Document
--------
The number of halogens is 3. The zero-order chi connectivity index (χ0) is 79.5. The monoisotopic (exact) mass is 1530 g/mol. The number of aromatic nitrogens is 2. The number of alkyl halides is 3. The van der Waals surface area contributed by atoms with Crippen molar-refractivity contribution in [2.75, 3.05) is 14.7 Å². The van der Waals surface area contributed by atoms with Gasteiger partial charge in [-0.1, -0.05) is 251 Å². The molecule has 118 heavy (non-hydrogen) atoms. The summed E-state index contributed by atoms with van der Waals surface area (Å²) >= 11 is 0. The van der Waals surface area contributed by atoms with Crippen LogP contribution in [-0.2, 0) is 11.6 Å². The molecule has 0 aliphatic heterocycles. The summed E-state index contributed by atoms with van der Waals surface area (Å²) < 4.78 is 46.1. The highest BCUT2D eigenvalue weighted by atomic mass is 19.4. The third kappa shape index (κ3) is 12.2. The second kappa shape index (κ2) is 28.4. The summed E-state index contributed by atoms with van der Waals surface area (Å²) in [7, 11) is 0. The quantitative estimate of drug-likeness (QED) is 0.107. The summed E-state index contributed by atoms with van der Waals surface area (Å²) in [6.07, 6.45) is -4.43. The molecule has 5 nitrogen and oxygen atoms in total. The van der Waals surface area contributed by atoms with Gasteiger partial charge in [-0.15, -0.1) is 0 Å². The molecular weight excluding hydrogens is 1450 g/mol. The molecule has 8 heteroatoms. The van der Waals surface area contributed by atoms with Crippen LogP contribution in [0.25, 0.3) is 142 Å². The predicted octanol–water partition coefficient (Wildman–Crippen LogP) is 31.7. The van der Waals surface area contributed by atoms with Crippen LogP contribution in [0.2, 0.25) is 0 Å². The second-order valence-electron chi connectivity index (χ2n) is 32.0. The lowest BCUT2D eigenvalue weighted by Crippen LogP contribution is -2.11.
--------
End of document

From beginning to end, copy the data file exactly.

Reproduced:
The number of halogens is 3. The zero-order chi connectivity index (χ0) is 79.5. The monoisotopic (exact) mass is 1530 g/mol. The number of aromatic nitrogens is 2. The number of alkyl halides is 3. The van der Waals surface area contributed by atoms with Crippen molar-refractivity contribution in [2.75, 3.05) is 14.7 Å². The van der Waals surface area contributed by atoms with Gasteiger partial charge in [-0.1, -0.05) is 251 Å². The molecule has 118 heavy (non-hydrogen) atoms. The summed E-state index contributed by atoms with van der Waals surface area (Å²) >= 11 is 0. The van der Waals surface area contributed by atoms with Crippen LogP contribution in [-0.2, 0) is 11.6 Å². The molecule has 0 aliphatic heterocycles. The summed E-state index contributed by atoms with van der Waals surface area (Å²) < 4.78 is 46.1. The highest BCUT2D eigenvalue weighted by atomic mass is 19.4. The third kappa shape index (κ3) is 12.2. The second kappa shape index (κ2) is 28.4. The summed E-state index contributed by atoms with van der Waals surface area (Å²) in [7, 11) is 0. The quantitative estimate of drug-likeness (QED) is 0.107. The summed E-state index contributed by atoms with van der Waals surface area (Å²) in [6.07, 6.45) is -4.43. The molecule has 5 nitrogen and oxygen atoms in total. The van der Waals surface area contributed by atoms with Gasteiger partial charge in [-0.15, -0.1) is 0 Å². The molecular weight excluding hydrogens is 1450 g/mol. The molecule has 8 heteroatoms. The van der Waals surface area contributed by atoms with Crippen LogP contribution in [0.25, 0.3) is 142 Å². The predicted octanol–water partition coefficient (Wildman–Crippen LogP) is 31.7. The van der Waals surface area contributed by atoms with Crippen LogP contribution in [0.2, 0.25) is 0 Å². The second-order valence-electron chi connectivity index (χ2n) is 32.0. The lowest BCUT2D eigenvalue weighted by Crippen LogP contribution is -2.11.